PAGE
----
Science, this issue p. eaam9744

  11. Plasmid Evolution

    Agrobacteria virulence writ large

    1. Caroline Ash

    Plasmids are widespread among bacteria and are important because they spread virulence and antibiotic resistance traits, among others. They are horizontally transferred between strains and species, so it is difficult to work out their evolution and epidemiology. Agrobacteria, a diverse grouping of species that infect plants, inject oncogenic Ti and Ri plasmids, which cause crown galls and hairy root diseases, respectively. The upside is that these plasmids have become valuable biotechnological tools. Weisberg et al. combed through an 80-year-old collection of Agrobacterium strains but found a surprisingly low diversity of plasmids. It is puzzling how limited the number of plasmid lineages is despite reported high levels of plasmid recombination, but what is clear is how plant production systems have influenced plasmid spread into various genomic backbones.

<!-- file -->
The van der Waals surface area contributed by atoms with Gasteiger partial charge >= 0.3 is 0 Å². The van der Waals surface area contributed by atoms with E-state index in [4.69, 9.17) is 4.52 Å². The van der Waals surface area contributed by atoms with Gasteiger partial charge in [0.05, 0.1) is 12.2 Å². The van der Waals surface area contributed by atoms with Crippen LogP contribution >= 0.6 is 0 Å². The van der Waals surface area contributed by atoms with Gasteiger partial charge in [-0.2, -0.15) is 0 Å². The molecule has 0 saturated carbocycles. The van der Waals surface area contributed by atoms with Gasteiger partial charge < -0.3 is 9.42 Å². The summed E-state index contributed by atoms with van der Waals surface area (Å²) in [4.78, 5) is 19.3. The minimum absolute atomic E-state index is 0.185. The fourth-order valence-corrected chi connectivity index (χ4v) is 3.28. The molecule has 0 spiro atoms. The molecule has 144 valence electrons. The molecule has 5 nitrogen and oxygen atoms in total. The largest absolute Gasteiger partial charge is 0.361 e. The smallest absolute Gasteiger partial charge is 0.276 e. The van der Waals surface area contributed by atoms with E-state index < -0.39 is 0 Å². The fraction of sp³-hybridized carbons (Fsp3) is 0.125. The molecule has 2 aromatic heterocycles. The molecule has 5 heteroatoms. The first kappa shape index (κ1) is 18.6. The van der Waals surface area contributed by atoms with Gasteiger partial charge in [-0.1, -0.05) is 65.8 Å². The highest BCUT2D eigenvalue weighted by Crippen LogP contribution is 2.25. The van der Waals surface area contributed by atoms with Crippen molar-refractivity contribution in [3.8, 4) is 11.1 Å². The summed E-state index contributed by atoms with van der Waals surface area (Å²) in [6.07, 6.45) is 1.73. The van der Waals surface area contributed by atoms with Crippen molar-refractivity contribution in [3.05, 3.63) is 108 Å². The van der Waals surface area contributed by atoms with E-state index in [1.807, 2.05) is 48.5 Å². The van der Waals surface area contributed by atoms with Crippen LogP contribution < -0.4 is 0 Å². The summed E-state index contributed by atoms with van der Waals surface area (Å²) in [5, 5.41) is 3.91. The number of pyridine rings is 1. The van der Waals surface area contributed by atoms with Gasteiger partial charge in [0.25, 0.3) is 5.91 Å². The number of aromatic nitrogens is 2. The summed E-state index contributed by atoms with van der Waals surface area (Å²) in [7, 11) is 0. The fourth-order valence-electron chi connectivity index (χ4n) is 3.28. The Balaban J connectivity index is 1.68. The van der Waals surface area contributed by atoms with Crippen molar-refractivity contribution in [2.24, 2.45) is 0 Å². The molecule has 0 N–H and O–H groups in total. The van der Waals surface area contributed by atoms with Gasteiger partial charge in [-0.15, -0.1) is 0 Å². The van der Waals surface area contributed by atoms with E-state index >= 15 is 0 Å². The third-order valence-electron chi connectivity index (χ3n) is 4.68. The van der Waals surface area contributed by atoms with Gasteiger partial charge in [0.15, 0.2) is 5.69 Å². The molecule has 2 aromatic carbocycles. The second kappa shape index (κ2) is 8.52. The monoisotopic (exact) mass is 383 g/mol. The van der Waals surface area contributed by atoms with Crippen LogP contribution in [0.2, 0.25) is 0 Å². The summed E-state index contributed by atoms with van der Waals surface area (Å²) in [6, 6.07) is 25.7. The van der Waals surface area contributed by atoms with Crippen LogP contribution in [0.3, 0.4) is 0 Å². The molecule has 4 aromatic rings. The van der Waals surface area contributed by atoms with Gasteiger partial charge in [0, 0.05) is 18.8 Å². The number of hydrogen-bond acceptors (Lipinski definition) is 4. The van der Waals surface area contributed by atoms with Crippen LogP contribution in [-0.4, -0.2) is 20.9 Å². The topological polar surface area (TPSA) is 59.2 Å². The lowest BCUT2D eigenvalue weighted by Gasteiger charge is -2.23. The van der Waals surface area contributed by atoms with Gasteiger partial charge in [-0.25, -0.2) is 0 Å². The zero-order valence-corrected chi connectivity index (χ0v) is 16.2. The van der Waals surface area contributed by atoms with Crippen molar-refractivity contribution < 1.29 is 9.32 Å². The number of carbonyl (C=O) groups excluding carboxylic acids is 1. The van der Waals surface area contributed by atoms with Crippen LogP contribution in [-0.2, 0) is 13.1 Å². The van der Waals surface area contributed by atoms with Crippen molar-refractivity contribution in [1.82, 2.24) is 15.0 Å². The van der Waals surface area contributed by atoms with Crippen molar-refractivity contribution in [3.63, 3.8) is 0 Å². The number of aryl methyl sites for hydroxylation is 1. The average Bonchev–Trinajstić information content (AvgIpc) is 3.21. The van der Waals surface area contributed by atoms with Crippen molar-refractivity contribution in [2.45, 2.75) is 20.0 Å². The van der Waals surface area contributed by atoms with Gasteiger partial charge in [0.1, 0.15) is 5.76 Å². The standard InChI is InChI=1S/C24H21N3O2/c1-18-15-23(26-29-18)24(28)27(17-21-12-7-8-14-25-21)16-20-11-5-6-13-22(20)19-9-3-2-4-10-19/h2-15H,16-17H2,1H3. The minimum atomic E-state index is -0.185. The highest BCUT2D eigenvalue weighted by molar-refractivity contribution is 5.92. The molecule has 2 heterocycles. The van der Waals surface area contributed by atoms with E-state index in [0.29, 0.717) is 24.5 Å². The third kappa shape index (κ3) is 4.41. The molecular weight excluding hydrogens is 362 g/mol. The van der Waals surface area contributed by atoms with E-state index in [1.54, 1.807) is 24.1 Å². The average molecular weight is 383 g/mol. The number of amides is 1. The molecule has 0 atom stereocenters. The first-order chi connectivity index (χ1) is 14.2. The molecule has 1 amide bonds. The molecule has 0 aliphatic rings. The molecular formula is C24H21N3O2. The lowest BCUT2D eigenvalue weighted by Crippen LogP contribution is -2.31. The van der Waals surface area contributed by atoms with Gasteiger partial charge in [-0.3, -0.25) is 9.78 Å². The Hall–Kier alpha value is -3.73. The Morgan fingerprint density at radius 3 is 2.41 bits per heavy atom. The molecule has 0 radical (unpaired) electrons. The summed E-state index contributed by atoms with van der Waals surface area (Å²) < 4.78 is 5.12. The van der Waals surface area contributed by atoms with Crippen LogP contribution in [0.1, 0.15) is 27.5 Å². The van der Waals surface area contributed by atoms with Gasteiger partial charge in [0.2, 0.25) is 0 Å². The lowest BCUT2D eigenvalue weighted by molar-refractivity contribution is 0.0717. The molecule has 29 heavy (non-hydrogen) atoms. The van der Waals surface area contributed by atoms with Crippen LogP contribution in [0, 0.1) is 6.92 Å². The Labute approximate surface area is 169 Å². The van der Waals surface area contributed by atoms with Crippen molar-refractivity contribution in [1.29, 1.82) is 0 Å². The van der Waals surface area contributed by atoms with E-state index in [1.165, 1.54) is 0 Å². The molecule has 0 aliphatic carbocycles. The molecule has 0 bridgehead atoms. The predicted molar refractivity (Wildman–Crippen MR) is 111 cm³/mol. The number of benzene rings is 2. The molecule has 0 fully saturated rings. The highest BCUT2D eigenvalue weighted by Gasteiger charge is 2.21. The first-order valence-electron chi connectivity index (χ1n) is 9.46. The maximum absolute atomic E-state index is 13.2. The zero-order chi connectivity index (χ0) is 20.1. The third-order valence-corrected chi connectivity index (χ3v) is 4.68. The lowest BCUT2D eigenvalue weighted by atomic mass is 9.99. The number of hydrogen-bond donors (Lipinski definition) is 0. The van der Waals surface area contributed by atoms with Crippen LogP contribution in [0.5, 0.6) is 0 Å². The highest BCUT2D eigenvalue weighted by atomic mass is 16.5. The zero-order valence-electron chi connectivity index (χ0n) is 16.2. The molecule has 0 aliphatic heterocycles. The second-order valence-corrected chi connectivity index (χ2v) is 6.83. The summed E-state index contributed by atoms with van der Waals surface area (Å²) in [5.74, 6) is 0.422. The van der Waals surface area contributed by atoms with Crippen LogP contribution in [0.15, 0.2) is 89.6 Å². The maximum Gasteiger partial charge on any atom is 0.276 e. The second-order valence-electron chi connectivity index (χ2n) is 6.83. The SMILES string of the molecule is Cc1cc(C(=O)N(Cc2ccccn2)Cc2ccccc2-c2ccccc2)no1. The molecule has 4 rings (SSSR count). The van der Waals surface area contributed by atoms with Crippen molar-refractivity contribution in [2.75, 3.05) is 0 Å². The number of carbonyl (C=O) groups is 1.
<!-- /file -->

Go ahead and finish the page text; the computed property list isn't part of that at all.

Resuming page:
Science, this issue p. eaba5256

  12. Structural Biology

    Architecture of DNA-organizing complex

    1. Steve Mao

    The highly conserved mammalian CTC1-STN1-TEN1 (CST) complex is critical for genome stability and telomere maintenance. Lim et al. solved the structure of the human CST complex using cryo–electron microscopy. CST forms an unprecedented and substantial decameric supercomplex triggered by telomeric single-stranded binding. This decameric form with single-stranded DNA–binding capacity of up to 10 telomeric repeats, suggested the possibility of CST organizing telomere overhangs into compact and restrictive structures in a manner similar to the nucleosome's organization of double-stranded DNA. This work provides a platform for understanding the mechanisms of various CST functions.

    Science, this issue p. 1081

  13. Chemical Physics

    Watching electrons swarm ammonia

    1. Jake Yeston